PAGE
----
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Smarter Not Harder

When it comes down to it, everyone has to study if they want to be successful. Yes, some are naturally smart or test better than others, but to be truly successful, you have to study and have an established method specific to your strengths and needs.

Space it out  

Typically, it is not the best solution to try and cram everything from a whole semester into one night of studying, or even the days before finals. Your brain will literally go into overload. So, space out your studying and take breaks in between your sessions. According to USA Today distributed practice, spacing out studying is one of the most effective techniques. It is also advised that one should test practice to obtain the information being studied, according to USA Today.


Being able to sit in front of someone and clearly explain to that person what you have learned and how to apply it is a great way to ensure that you understand what you are learning. If you can accurately teach someone else a concept you are learning, then you can confirm that you have a clear understanding of the information you have been studying and will be tested over in the near or distant future.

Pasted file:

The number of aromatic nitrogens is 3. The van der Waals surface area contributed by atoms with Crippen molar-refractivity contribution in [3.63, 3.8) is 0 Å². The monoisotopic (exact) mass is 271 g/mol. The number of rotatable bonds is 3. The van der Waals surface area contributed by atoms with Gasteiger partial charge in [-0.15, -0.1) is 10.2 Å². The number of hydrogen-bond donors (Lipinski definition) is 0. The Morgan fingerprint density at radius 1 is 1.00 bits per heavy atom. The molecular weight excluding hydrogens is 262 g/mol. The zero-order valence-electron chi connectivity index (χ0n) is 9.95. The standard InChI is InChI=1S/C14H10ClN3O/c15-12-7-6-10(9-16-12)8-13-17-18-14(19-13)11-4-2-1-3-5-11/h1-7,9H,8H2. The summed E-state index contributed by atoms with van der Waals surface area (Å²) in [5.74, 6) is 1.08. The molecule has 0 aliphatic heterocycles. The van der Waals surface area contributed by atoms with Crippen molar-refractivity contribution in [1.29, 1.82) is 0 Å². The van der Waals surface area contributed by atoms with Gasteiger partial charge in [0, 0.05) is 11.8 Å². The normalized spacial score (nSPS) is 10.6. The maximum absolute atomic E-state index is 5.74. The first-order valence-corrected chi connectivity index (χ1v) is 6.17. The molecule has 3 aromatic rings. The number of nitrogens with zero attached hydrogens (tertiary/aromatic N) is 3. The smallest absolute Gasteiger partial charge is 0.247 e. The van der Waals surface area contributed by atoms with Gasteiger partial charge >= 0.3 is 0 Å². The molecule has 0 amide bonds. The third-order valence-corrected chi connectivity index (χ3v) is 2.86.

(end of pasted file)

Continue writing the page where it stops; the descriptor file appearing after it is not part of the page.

Don’t Stress

School is a stressful time, no matter how much you study. The key is to stay organized and to stay on top of your studies. Keeping a planner for when you need to study is a great strategy to keep up with all your classes, test dates and study sessions. Being able to mark off a task in a planner is a great accomplishment, and if you can put a checkmark in the box by studying, that is like killing two birds with one stone.

To be successful in school you have to study. Just going to class is never enough. Professors advise students to do a minimum amount of reading and studying outside of class and reading ahead helps students have a basic understanding of the topic before it is introduced during the class. This gives students the chance to be prepared with questions and have a general knowledge of the subject to get the most out of a lecture and­ take charge of their learning and academic experiences.

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